Celtic-Carved Horse Bracelet Stand
Nathan Cannon constructs this bracelet stand with two Celtic-carved horse shapes.
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Inspired by his Irish heritage, Nathan Cannon has been "tracing the line between art and science" his whole life.
Materials and Tools:
rock maple wood
paper and pencil
wood carving tools
safety glasses and ear protection
double-stick lathe worker's tape
waterproof wood glue
1/4" heavy plastic
right angle ruler
180-, 220-, 320- and 400-grit sandpaper
1. Draw a rough form of the horse head and neck on paper.
2. Using the grid on graph paper draw the knot work to be carved on the horse head and finalize the design for carving. The rough dimensions are 6" x 12" for the horse head.
3. Cut out the paper template and tape it to 1/4-inch heavy plastic. Cut the plastic to the shape of the horse to create a plastic template.
4. Clean the plastic template on a drum sander.
5. Drill mortise boundaries in the template for the placement of the straight wood strips (stretchers) that will be used for holding the bracelets.
6. Place the plastic template on 3/4 inch thick rock maple wood and trace around it. Flip the template over and trace it again on the wood.
8. Place double-stick lathe worker's tape between the plastic templates and the maple horse head cutout. Clamp in place. Use a router to complete the final shaping to the basic horse form following the template as a guide. Repeat with the second horse head.
9. Flip the wood horses to the back side, apply the template and mark the mortise boundaries with a pen. Remove the template and finish drawing the lines with a right angle ruler.
10. Using a rubber hammer and chisels, make two 2" x 3/4"x 3/8" mortises (square hole) in the back of the wooden horse shapes to hold the stretchers.
11. Sand the horses with a random orbit sander using 180- and 220-grit.
12. Place a piece of carbon paper between the grid template and the wooden horse and trace the horse design to the wooden horse shapes. Repeat with the second horse.
13. Draw the grid for the stretcher knot work. Cut out the template.
14. Cut two 3/4-inch rock maple pieces 2" x 24" for the stretchers with a table saw.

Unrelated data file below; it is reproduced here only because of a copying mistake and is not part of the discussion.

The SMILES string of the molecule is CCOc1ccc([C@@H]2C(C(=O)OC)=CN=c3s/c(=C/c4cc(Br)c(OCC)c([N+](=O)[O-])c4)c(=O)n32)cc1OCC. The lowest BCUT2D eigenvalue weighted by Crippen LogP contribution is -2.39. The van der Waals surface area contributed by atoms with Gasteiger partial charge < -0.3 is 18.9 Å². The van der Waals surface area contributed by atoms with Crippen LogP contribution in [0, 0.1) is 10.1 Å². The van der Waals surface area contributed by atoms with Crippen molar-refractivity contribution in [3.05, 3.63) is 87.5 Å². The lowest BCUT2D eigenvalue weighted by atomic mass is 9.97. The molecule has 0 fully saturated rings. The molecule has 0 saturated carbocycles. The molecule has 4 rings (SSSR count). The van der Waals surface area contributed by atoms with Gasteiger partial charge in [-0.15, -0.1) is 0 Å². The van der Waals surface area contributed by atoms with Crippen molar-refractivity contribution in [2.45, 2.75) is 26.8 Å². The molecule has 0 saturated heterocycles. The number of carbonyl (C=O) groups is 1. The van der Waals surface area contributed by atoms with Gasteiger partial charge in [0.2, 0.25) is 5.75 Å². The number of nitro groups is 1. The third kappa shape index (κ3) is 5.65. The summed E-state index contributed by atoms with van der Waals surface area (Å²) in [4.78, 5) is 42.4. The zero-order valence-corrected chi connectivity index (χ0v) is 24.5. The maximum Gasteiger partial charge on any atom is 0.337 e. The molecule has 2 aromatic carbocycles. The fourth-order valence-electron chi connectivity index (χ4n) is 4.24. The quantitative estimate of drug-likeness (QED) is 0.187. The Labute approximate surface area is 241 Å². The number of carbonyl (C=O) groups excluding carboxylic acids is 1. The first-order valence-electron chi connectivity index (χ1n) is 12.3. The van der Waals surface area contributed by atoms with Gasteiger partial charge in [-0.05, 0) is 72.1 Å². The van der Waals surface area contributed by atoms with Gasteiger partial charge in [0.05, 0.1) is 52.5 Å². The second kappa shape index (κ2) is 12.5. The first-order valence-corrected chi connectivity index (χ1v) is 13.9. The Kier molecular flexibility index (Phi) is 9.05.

15. Using a router, cut a 1/2 inch round over on both sides of the back of each stretcher, leaving 3/8 inch on each end intact to fit the mortises.
16. Sand the stretchers.
17. Place a piece of carbon paper between the paper grid template for the stretcher design and the wood stretcher and trace the design onto the wood. Repeat with the second stretcher.
19. Carve the two stretchers.
20. With a straight gouge taper all interior knot work segments to a 45-degree angle. Clean up stray "fuzz" with the U-gouge.
21. Where the knot work lines intersect, use a straight gouge to cut a 60-degree angle to enhance the "over/under" illusion of the knot work. Clean up stray fuzz with the U-gouge.
22. On the horse faces, simply etch the lines with a 5mm V-gouge to trace the eye and mouth. Taper around the ears and any remaining lines such as the border-sphere area on the cheek with a straight gouge.
23. Lightly sand all surfaces on all pieces with 320- and 400-grit sandpaper.
24. Glue the stretchers into the mortises with waterproof wood glue. Protect the unglued surfaces with painter's tape. Clamp to dry for 12 hours.
25. Unclamp and remove the tape, clean up stray glue with a flat chisel and lightly stain the wood with a lint-free cloth.
26. Apply the stain to the carved indentations with a cotton swab. Let dry for 12 hours.
27. Brush on a clear coat finish and apply new coats at least eight hours between applications. Hand-sand very lightly with 400-grit between coats. Apply at least three coats if the piece is to travel often.
28. After the last coat has dried, very lightly clean the piece with 0000-steel wool to desired smoothness.
This exquisite jewelry box channels the creative Victorians, who carefully decorated their garden grottos with found treasures....